The Cat Who Could Read Backwards (Cat Who..., #1)The Cat Who Could Read Backwards by Lilian Jackson Braun
My rating: 4 of 5 stars

Lilian jackson Braun, the American crime novelist whose mysteries featured the protagonist Jim Qwilleran(W coming after Q, and not U) along with the Siamese duo of Koko and Yum Yum published her first book in the year 1966, which was THE CAT WHO COULD READ BACKWARDS. She followed it with two more books in the series, but then suddenly disappeared from the writing scene, only to be resurrected by her publisher 20 years later to restart her much loved series to much fanfare. Had she been left in the cold with just three books to her writing credit, we, who love reading crime fiction would surely have been deprived of a great crime novelist whose books were fast, funny and had not only the presence of a great protagonist and his moustache, but also had two Siamese cats as problem solvers.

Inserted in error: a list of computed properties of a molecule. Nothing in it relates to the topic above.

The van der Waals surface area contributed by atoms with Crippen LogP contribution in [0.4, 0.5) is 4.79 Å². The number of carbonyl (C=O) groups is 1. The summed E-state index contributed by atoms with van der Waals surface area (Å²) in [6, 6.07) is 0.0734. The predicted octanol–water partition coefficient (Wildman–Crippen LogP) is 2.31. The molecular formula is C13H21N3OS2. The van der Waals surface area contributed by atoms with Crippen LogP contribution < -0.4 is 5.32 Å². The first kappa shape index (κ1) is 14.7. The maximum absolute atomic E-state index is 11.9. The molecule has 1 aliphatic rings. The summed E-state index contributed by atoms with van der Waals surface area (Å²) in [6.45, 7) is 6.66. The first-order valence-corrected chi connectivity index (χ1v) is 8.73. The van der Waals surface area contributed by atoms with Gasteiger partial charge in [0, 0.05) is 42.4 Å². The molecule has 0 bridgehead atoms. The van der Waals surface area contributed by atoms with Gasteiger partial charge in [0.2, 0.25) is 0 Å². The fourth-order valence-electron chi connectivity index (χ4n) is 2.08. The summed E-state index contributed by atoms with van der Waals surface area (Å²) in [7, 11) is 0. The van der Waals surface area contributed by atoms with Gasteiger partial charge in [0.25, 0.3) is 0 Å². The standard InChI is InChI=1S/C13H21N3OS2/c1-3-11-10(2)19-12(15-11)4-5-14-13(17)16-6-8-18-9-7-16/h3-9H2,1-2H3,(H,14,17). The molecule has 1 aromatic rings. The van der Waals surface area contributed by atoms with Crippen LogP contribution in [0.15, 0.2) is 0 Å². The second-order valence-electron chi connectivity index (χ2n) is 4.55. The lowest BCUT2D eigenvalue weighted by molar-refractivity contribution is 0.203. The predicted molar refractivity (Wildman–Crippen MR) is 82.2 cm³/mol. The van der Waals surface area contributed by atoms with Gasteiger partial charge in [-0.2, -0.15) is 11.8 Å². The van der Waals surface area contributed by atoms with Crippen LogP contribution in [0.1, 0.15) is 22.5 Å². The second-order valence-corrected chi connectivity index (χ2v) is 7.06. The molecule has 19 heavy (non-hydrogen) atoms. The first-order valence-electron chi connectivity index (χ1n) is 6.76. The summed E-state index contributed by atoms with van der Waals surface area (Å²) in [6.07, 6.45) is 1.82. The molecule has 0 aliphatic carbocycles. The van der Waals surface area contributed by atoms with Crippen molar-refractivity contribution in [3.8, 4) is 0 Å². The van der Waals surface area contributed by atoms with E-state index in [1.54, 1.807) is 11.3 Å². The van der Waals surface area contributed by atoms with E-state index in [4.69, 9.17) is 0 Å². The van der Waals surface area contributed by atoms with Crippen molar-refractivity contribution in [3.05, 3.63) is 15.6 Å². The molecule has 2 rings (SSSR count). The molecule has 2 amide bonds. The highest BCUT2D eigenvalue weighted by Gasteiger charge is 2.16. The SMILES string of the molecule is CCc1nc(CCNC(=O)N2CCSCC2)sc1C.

THE CAT WHO COULD READ BACKWARDS begins with Jim Qwilleran, a reporter, getting a job as an art beat for the newspaper Daily Fluxion. He starts his job by interviewing an artist who only paints babies, and in the process gets entangled in the art world filled artist with their egos and jealousies for fellow artists. He also gets to meet the reclusive and much hated art critic for the Fluxion, who had the nasty habit of getting on people’s bad book by writing vicious reviews about their work. No sooner had he settled into his job than a gallery owner gets murdered, and in the process Jim finds himself searching for the culprit.

The plot was the weakest point of the book, if the characters could be called the strongest. The plot was fast, and in no way could be described as boring. But, the ending didn’t justify the level of writing throughout the book. The unmasking of the culprit and the subsequent revelation of the motive did leave a slight bad taste in my mouth. But, having said that I thoroughly enjoyed the book, and plan to enjoy the other three books I have of the author in my collection.

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Monday, 17 February 2014

Wycliffe and the Quiet VirginWycliffe and the Quiet Virgin by W.J. Burley
My rating: 3 of 5 stars